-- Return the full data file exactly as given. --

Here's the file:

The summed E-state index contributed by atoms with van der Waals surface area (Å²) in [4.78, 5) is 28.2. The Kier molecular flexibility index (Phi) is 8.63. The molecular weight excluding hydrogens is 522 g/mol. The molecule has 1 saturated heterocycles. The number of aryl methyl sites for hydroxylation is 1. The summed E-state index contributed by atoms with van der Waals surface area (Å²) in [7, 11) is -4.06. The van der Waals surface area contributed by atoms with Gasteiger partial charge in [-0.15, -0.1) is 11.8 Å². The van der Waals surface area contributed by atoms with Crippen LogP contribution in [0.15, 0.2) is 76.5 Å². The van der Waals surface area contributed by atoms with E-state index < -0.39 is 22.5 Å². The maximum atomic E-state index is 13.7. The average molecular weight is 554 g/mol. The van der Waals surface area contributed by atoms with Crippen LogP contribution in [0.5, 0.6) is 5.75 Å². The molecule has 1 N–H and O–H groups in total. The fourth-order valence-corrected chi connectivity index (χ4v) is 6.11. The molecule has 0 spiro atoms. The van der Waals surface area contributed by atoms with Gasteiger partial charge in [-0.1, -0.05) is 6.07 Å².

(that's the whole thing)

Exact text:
The summed E-state index contributed by atoms with van der Waals surface area (Å²) in [4.78, 5) is 28.2. The Kier molecular flexibility index (Phi) is 8.63. The molecular weight excluding hydrogens is 522 g/mol. The molecule has 1 saturated heterocycles. The number of aryl methyl sites for hydroxylation is 1. The summed E-state index contributed by atoms with van der Waals surface area (Å²) in [7, 11) is -4.06. The van der Waals surface area contributed by atoms with Gasteiger partial charge in [-0.15, -0.1) is 11.8 Å². The van der Waals surface area contributed by atoms with Crippen LogP contribution in [0.15, 0.2) is 76.5 Å². The van der Waals surface area contributed by atoms with E-state index < -0.39 is 22.5 Å². The maximum atomic E-state index is 13.7. The average molecular weight is 554 g/mol. The van der Waals surface area contributed by atoms with Crippen LogP contribution in [0.5, 0.6) is 5.75 Å². The molecule has 1 N–H and O–H groups in total. The fourth-order valence-corrected chi connectivity index (χ4v) is 6.11. The molecule has 0 spiro atoms. The van der Waals surface area contributed by atoms with Gasteiger partial charge in [-0.1, -0.05) is 6.07 Å².